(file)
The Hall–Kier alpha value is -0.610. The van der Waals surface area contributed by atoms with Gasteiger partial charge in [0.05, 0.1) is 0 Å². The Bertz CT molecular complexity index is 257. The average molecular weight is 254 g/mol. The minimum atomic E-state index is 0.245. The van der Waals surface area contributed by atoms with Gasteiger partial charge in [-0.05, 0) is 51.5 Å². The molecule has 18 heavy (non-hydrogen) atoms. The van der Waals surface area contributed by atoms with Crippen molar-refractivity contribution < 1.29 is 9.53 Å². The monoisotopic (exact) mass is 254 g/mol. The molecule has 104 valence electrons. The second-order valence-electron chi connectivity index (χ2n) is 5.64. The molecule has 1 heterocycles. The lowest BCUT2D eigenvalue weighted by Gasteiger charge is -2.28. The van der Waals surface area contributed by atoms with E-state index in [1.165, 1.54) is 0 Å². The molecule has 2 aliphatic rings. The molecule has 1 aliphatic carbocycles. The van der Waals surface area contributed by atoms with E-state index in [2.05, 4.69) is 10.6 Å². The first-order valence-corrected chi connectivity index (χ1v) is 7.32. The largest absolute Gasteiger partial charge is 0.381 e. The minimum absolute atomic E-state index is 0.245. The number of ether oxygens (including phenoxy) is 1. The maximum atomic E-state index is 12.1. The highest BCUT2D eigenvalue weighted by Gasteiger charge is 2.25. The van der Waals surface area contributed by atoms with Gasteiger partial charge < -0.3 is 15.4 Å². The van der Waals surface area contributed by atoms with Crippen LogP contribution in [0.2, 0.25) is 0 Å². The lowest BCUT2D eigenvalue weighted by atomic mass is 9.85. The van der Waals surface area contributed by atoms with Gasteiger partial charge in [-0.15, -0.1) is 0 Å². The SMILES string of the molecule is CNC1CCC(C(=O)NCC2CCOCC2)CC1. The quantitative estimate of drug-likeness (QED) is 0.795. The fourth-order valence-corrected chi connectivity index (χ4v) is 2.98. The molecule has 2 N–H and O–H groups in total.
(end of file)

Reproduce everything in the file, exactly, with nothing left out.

The Hall–Kier alpha value is -0.610. The van der Waals surface area contributed by atoms with Gasteiger partial charge in [0.05, 0.1) is 0 Å². The Bertz CT molecular complexity index is 257. The average molecular weight is 254 g/mol. The minimum atomic E-state index is 0.245. The van der Waals surface area contributed by atoms with Gasteiger partial charge in [-0.05, 0) is 51.5 Å². The molecule has 18 heavy (non-hydrogen) atoms. The van der Waals surface area contributed by atoms with Crippen molar-refractivity contribution < 1.29 is 9.53 Å². The monoisotopic (exact) mass is 254 g/mol. The molecule has 104 valence electrons. The second-order valence-electron chi connectivity index (χ2n) is 5.64. The molecule has 1 heterocycles. The lowest BCUT2D eigenvalue weighted by Gasteiger charge is -2.28. The van der Waals surface area contributed by atoms with E-state index in [1.165, 1.54) is 0 Å². The molecule has 2 aliphatic rings. The molecule has 1 aliphatic carbocycles. The van der Waals surface area contributed by atoms with E-state index in [2.05, 4.69) is 10.6 Å². The first-order valence-corrected chi connectivity index (χ1v) is 7.32. The largest absolute Gasteiger partial charge is 0.381 e. The minimum absolute atomic E-state index is 0.245. The number of ether oxygens (including phenoxy) is 1. The maximum atomic E-state index is 12.1. The highest BCUT2D eigenvalue weighted by Gasteiger charge is 2.25. The van der Waals surface area contributed by atoms with Gasteiger partial charge < -0.3 is 15.4 Å². The van der Waals surface area contributed by atoms with Crippen LogP contribution in [0.2, 0.25) is 0 Å². The lowest BCUT2D eigenvalue weighted by atomic mass is 9.85. The van der Waals surface area contributed by atoms with Gasteiger partial charge in [-0.15, -0.1) is 0 Å². The SMILES string of the molecule is CNC1CCC(C(=O)NCC2CCOCC2)CC1. The quantitative estimate of drug-likeness (QED) is 0.795. The fourth-order valence-corrected chi connectivity index (χ4v) is 2.98. The molecule has 2 N–H and O–H groups in total.